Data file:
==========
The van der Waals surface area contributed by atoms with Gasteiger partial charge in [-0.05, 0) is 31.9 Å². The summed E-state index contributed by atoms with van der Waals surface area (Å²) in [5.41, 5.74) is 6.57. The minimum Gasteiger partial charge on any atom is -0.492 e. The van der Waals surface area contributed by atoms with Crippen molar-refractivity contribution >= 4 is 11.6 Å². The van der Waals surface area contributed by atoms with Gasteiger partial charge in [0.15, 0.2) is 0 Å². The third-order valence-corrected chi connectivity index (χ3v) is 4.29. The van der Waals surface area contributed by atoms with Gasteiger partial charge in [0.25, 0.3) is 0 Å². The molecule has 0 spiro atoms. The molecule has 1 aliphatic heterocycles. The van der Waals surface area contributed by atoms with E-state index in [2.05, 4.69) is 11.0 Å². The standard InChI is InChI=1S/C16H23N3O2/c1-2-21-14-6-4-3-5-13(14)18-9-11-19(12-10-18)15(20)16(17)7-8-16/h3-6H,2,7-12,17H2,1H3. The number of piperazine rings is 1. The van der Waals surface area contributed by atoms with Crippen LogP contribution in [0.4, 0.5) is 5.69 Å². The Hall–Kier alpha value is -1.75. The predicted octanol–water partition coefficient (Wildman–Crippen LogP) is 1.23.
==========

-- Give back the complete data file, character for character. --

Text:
The van der Waals surface area contributed by atoms with Gasteiger partial charge in [-0.05, 0) is 31.9 Å². The summed E-state index contributed by atoms with van der Waals surface area (Å²) in [5.41, 5.74) is 6.57. The minimum Gasteiger partial charge on any atom is -0.492 e. The van der Waals surface area contributed by atoms with Crippen molar-refractivity contribution >= 4 is 11.6 Å². The van der Waals surface area contributed by atoms with Gasteiger partial charge in [0.15, 0.2) is 0 Å². The third-order valence-corrected chi connectivity index (χ3v) is 4.29. The van der Waals surface area contributed by atoms with Gasteiger partial charge in [0.25, 0.3) is 0 Å². The molecule has 0 spiro atoms. The molecule has 1 aliphatic heterocycles. The van der Waals surface area contributed by atoms with E-state index in [2.05, 4.69) is 11.0 Å². The standard InChI is InChI=1S/C16H23N3O2/c1-2-21-14-6-4-3-5-13(14)18-9-11-19(12-10-18)15(20)16(17)7-8-16/h3-6H,2,7-12,17H2,1H3. The number of piperazine rings is 1. The van der Waals surface area contributed by atoms with Crippen LogP contribution in [0.4, 0.5) is 5.69 Å². The Hall–Kier alpha value is -1.75. The predicted octanol–water partition coefficient (Wildman–Crippen LogP) is 1.23.